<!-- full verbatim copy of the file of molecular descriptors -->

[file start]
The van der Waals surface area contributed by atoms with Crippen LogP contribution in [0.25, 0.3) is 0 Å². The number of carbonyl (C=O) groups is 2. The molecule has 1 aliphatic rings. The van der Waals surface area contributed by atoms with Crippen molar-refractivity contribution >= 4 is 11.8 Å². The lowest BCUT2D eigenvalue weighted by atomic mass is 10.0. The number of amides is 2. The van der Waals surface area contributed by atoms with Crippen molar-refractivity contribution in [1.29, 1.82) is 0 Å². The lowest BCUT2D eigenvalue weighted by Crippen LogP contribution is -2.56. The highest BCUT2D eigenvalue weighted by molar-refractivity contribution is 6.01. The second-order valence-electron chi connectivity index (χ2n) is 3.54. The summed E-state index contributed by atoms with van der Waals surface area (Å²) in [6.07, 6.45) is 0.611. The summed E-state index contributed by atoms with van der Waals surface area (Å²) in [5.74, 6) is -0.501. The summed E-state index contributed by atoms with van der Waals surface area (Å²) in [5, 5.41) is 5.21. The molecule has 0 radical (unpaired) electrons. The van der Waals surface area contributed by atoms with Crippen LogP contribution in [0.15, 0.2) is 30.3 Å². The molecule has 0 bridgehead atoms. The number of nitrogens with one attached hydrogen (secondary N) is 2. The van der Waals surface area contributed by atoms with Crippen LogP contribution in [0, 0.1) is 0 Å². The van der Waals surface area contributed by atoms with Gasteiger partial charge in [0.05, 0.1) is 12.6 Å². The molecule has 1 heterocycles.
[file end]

The van der Waals surface area contributed by atoms with Crippen LogP contribution in [0.25, 0.3) is 0 Å². The number of carbonyl (C=O) groups is 2. The molecule has 1 aliphatic rings. The van der Waals surface area contributed by atoms with Crippen molar-refractivity contribution >= 4 is 11.8 Å². The lowest BCUT2D eigenvalue weighted by atomic mass is 10.0. The number of amides is 2. The van der Waals surface area contributed by atoms with Crippen molar-refractivity contribution in [1.29, 1.82) is 0 Å². The lowest BCUT2D eigenvalue weighted by Crippen LogP contribution is -2.56. The highest BCUT2D eigenvalue weighted by molar-refractivity contribution is 6.01. The second-order valence-electron chi connectivity index (χ2n) is 3.54. The summed E-state index contributed by atoms with van der Waals surface area (Å²) in [6.07, 6.45) is 0.611. The summed E-state index contributed by atoms with van der Waals surface area (Å²) in [5.74, 6) is -0.501. The summed E-state index contributed by atoms with van der Waals surface area (Å²) in [5, 5.41) is 5.21. The molecule has 0 radical (unpaired) electrons. The van der Waals surface area contributed by atoms with Crippen LogP contribution in [0.15, 0.2) is 30.3 Å². The molecule has 0 bridgehead atoms. The number of nitrogens with one attached hydrogen (secondary N) is 2. The van der Waals surface area contributed by atoms with Crippen LogP contribution in [0, 0.1) is 0 Å². The van der Waals surface area contributed by atoms with Gasteiger partial charge in [0.05, 0.1) is 12.6 Å². The molecule has 1 heterocycles.